With 760 million people worldwide still without access to electricity, it is of great importance that utility scale solar and storage projects can be installed in regions with little renewables capacity and limited energy access.
The exponential growth of PV in the last decade is undeniable with the International Renewable Energy Agency estimating global solar capacity more than doubled between 2017 and the end of 2021, to 843 GW. But that growth has not been evenly spread. Of the 195 countries recognised by the UN, fewer than 50 have 1 GW of solar generation capacity. China, the US, Japan, Germany, and India account for 69% of the world’s solar. Africa and South America, which together occupy a third of global landmass, have less than 4%.
To deploy solar successfully in new markets, we must learn from past mistakes. More than four decades ago, plans were laid to install solar-powered water pumps in developing countries. Numerous projects failed despite high-quality equipment that was appropriately specified, manufactured, and installed.
A lack of supporting infrastructure, trained maintenance technicians, access to spare parts, and follow-up visits were to blame. Although solar can be counted on as a source of electricity, and DC-powered pumps are reliable, some of the systems dropped into such regions cannot be expected to carry on functioning without issues.
The same was true of solar-powered vaccine refrigerators planned for remote, unelectrified villages by several programs in the 1980s. Ultra-efficient fridges were deployed alongside solar and energy storage systems in a program sponsored by NASA, the Pan American Health Organisation and the now-defunct Solar Power Corporation division of Exxon Enterprises. It installed some of them in health clinics in Guyana, Guatemala, Ecuador, Peru, Colombia, Ivory Coast, and The Gambia.
While many performed vital service, failures of any kind were not addressed by program support, ongoing monitoring, and intervention. It takes more than equipment deployment to succeed.
Keys for success
To ensure the success of future solar deployment in the developing world, we could consider a few key steps.
- Take a whole-lifecycle approach, from application requirements to specifications and design, equipment selection, logistics, installation, training, spare parts, monitoring, operations, and maintenance and, ultimately, decommissioning. Consider that the infrastructure required might not exist.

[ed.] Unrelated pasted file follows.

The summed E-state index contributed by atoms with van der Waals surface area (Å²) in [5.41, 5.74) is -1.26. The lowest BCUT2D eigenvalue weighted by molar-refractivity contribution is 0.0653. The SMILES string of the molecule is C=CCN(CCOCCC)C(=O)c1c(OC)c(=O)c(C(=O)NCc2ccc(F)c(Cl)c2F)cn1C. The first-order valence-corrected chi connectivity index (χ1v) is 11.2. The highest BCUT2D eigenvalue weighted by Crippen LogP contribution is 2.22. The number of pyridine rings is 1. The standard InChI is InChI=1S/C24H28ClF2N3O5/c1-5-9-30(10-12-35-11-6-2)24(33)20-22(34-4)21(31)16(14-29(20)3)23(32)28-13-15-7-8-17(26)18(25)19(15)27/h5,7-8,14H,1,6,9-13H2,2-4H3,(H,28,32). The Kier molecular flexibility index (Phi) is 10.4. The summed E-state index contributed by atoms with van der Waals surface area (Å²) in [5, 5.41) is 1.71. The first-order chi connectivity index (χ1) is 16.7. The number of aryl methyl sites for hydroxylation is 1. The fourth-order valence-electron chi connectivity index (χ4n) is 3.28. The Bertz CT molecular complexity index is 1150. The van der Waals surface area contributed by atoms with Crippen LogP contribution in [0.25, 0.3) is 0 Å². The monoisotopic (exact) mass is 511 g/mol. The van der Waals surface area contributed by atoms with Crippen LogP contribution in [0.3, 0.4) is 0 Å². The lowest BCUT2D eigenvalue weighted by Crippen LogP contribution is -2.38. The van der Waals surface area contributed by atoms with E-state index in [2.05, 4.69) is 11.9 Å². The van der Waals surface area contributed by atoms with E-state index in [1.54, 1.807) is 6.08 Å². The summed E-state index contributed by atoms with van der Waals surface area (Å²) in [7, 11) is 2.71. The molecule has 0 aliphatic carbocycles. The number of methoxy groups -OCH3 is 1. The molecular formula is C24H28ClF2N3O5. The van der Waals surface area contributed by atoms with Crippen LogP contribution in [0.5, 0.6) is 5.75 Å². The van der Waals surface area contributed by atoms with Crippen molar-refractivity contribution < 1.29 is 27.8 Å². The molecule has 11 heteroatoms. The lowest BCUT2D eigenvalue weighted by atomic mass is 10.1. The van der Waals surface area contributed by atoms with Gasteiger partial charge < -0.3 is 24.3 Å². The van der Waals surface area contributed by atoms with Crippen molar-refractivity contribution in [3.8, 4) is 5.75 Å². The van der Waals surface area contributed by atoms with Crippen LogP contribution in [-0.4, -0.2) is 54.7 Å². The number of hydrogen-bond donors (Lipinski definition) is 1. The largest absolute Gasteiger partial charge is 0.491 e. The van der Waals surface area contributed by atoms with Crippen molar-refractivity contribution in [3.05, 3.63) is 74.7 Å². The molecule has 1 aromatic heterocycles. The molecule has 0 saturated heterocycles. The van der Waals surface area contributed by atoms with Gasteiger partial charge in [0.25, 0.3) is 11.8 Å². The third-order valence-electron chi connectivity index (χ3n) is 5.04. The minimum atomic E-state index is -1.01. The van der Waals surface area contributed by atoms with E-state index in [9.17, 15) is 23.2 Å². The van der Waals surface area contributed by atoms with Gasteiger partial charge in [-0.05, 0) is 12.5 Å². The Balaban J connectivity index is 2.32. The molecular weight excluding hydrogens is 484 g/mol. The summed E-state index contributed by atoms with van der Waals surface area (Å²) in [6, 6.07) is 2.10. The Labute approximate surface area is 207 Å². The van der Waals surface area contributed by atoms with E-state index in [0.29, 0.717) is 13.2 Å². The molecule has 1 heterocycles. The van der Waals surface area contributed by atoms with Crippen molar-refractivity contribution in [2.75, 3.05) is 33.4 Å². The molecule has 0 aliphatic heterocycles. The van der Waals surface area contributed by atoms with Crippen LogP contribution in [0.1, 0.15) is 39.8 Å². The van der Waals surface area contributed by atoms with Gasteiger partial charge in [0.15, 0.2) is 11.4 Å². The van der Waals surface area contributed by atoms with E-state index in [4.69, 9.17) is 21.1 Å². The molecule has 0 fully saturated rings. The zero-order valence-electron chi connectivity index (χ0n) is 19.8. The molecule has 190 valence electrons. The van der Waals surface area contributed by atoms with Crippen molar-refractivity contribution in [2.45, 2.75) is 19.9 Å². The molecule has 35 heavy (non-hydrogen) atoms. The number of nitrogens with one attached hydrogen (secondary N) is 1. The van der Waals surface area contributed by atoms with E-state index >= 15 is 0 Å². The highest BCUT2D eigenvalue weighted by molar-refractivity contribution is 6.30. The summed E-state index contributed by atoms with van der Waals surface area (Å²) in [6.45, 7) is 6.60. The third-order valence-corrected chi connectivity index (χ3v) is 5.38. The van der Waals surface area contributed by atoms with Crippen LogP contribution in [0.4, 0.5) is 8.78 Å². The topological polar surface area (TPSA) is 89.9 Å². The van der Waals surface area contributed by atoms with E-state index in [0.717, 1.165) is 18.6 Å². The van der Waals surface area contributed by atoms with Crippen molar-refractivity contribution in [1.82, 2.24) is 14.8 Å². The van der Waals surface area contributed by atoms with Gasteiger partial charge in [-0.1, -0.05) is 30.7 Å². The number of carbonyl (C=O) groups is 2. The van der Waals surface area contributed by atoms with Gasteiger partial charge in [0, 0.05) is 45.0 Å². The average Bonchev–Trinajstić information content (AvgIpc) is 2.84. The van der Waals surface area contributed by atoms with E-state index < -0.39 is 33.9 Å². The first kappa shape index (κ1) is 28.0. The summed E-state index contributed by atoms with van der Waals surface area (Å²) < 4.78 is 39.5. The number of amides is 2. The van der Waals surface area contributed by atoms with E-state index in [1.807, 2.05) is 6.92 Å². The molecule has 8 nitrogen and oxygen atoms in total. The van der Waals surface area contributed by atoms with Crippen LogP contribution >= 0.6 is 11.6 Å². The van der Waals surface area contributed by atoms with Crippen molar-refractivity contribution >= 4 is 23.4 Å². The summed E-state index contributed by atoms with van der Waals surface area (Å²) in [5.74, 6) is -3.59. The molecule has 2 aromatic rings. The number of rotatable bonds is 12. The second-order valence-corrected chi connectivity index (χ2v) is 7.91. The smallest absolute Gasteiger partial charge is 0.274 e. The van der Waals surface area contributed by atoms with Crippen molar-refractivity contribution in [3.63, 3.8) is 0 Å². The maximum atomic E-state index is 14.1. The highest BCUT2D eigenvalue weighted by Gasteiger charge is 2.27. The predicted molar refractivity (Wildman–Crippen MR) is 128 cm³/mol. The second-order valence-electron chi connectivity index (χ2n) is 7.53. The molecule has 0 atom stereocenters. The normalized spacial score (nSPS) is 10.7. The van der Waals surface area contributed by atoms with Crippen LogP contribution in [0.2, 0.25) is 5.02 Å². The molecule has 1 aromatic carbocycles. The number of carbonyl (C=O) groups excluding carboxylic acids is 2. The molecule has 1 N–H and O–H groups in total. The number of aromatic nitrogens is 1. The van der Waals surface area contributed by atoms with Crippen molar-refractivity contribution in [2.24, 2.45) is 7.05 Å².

- Consider terrain, soil and weather conditions, and extreme weather events when designing projects. Local codes and conditions may present unique challenges.
- Choose components wisely and ensure they have a strong record in conditions similar to where they will be deployed. Consider finance-body requirements and supplier traceability; transparency; and environmental, social, and corporate governance performance, including carbon footprints. Factor in supplier ability to service target regions.
- When selecting engineering, procurement, and construction contractors, choose companies with a track record in the region, ideally in solar. Having a solid pipeline of future projects can enhance contracting opportunities and minimize risk. Schedule slippage, while a global problem, might necessitate bespoke milestone, date, and corruption-related contract clauses.
In terms of manufacturing quality, experienced buyers often engage third-party inspectors to audit component factories. That could mean leftover, under-inspected products for inexperienced buyers, so consider a quality assurance plan for key components that rivals state-of-the-art programs.
To address the question of installation quality, be prepared for a possible absence of well-trained local technicians and support personnel. Meticulous construction and commissioning oversight by highly trained and experienced staff is essential. Commissioning can be carried out concurrent with construction and should include full-system tests, including verification that monitoring systems and sensors are working properly.
To ensure an all-encompassing support approach that bridges the gap while a local or regional solar and storage ecosystem develops, an upfront operations plan is recommended for at least a year, until the project accumulates a favourable track record. Suppliers play a pivotal role by storing spare parts locally, identifying and collaborating with local contractors, and establishing flexible warranty terms. These measures ensure ongoing technical assistance and troubleshooting in the early stages.
As noted in a report by Vera Songwe, Nicholas Stern, and Amar Bhattacharya – about financing climate action projects – these programs may face a higher hurdle rate due, in part, to greater financing cost. That provides all the more reason to take the extra steps to ensure a project is successful.
Drawing upon past lessons, we should not underestimate the challenges of establishing a solar power plant and keeping it operating safely and within specifications – especially when a project is unprecedented in a region or lacks the infrastructure and resources that many of us take for granted. A comprehensive plan that genuinely addresses the points raised above is highly recommended – essential, as far as I’m concerned – to ensure success.
Many countries still bear the remnants of solar projects that failed to fully live up to expectations. Today’s renewable energy developers and financiers have the opportunity to learn from the past and positively affect the lives of millions. Clean Energy Associates’ core purpose is to “create a better future.” Bringing the benefits of solar power at large scale to the entire globe is an essential element of our collective “better future.”
About the author: Paul Wormser is VP for technology at Clean Energy Associates, where he is responsible for supply chain management and the technology and quality team.
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